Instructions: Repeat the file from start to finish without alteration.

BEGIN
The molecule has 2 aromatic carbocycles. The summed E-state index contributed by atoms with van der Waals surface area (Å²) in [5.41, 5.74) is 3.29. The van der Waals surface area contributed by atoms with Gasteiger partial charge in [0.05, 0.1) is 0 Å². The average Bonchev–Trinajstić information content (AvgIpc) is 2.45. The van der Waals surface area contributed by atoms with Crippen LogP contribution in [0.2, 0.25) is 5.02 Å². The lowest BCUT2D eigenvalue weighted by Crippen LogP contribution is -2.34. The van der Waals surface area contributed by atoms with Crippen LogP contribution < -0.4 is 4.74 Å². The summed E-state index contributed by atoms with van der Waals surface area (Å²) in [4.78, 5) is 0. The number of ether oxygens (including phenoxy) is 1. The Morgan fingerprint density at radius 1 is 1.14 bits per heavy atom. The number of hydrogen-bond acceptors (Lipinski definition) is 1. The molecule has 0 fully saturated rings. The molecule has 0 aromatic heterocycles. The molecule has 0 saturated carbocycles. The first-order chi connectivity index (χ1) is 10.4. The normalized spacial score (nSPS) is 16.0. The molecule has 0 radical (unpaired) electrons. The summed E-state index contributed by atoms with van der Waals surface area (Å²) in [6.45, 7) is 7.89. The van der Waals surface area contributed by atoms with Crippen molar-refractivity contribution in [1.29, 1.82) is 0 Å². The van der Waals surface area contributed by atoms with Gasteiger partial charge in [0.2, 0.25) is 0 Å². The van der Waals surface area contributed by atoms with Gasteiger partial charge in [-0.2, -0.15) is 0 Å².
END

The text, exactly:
The molecule has 2 aromatic carbocycles. The summed E-state index contributed by atoms with van der Waals surface area (Å²) in [5.41, 5.74) is 3.29. The van der Waals surface area contributed by atoms with Gasteiger partial charge in [0.05, 0.1) is 0 Å². The average Bonchev–Trinajstić information content (AvgIpc) is 2.45. The van der Waals surface area contributed by atoms with Crippen LogP contribution in [0.2, 0.25) is 5.02 Å². The lowest BCUT2D eigenvalue weighted by Crippen LogP contribution is -2.34. The van der Waals surface area contributed by atoms with Crippen LogP contribution < -0.4 is 4.74 Å². The summed E-state index contributed by atoms with van der Waals surface area (Å²) in [4.78, 5) is 0. The number of ether oxygens (including phenoxy) is 1. The Morgan fingerprint density at radius 1 is 1.14 bits per heavy atom. The number of hydrogen-bond acceptors (Lipinski definition) is 1. The molecule has 0 fully saturated rings. The molecule has 0 aromatic heterocycles. The molecule has 0 saturated carbocycles. The first-order chi connectivity index (χ1) is 10.4. The normalized spacial score (nSPS) is 16.0. The molecule has 0 radical (unpaired) electrons. The summed E-state index contributed by atoms with van der Waals surface area (Å²) in [6.45, 7) is 7.89. The van der Waals surface area contributed by atoms with Crippen molar-refractivity contribution in [1.29, 1.82) is 0 Å². The van der Waals surface area contributed by atoms with Gasteiger partial charge in [0.2, 0.25) is 0 Å². The van der Waals surface area contributed by atoms with Gasteiger partial charge in [-0.2, -0.15) is 0 Å².